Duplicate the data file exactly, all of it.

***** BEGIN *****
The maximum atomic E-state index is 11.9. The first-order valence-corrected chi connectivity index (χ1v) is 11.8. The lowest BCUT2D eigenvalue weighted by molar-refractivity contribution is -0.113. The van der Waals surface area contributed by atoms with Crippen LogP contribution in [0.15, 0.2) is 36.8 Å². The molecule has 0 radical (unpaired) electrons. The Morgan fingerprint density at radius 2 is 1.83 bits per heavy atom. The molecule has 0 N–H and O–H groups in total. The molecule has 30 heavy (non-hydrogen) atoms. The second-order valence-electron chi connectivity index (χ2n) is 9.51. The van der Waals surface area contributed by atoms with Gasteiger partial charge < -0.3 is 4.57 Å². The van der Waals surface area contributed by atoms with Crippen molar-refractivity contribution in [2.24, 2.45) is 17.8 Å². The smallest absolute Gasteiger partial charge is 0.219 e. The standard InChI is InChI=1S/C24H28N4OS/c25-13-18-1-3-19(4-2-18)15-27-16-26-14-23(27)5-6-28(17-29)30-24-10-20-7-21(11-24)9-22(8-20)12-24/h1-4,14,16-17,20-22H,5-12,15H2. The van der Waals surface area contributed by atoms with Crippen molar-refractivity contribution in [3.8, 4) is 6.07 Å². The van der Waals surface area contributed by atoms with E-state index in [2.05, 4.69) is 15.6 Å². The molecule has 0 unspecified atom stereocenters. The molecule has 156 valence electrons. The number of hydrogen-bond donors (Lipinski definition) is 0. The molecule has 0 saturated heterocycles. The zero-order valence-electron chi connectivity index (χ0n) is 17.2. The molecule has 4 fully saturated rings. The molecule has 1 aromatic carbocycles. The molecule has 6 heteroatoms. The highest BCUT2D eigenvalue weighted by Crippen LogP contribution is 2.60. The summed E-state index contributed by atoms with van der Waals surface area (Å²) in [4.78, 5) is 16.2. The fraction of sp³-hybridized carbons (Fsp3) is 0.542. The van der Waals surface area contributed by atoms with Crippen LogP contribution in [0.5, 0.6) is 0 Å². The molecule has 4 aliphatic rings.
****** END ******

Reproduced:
The maximum atomic E-state index is 11.9. The first-order valence-corrected chi connectivity index (χ1v) is 11.8. The lowest BCUT2D eigenvalue weighted by molar-refractivity contribution is -0.113. The van der Waals surface area contributed by atoms with Crippen LogP contribution in [0.15, 0.2) is 36.8 Å². The molecule has 0 radical (unpaired) electrons. The Morgan fingerprint density at radius 2 is 1.83 bits per heavy atom. The molecule has 0 N–H and O–H groups in total. The molecule has 30 heavy (non-hydrogen) atoms. The second-order valence-electron chi connectivity index (χ2n) is 9.51. The van der Waals surface area contributed by atoms with Gasteiger partial charge < -0.3 is 4.57 Å². The van der Waals surface area contributed by atoms with Crippen molar-refractivity contribution in [2.24, 2.45) is 17.8 Å². The smallest absolute Gasteiger partial charge is 0.219 e. The standard InChI is InChI=1S/C24H28N4OS/c25-13-18-1-3-19(4-2-18)15-27-16-26-14-23(27)5-6-28(17-29)30-24-10-20-7-21(11-24)9-22(8-20)12-24/h1-4,14,16-17,20-22H,5-12,15H2. The van der Waals surface area contributed by atoms with Crippen molar-refractivity contribution in [3.8, 4) is 6.07 Å². The van der Waals surface area contributed by atoms with E-state index in [2.05, 4.69) is 15.6 Å². The molecule has 0 unspecified atom stereocenters. The molecule has 156 valence electrons. The number of hydrogen-bond donors (Lipinski definition) is 0. The molecule has 0 saturated heterocycles. The zero-order valence-electron chi connectivity index (χ0n) is 17.2. The molecule has 4 fully saturated rings. The molecule has 1 aromatic carbocycles. The molecule has 6 heteroatoms. The highest BCUT2D eigenvalue weighted by Crippen LogP contribution is 2.60. The summed E-state index contributed by atoms with van der Waals surface area (Å²) in [4.78, 5) is 16.2. The fraction of sp³-hybridized carbons (Fsp3) is 0.542. The van der Waals surface area contributed by atoms with Crippen LogP contribution in [0.5, 0.6) is 0 Å². The molecule has 4 aliphatic rings.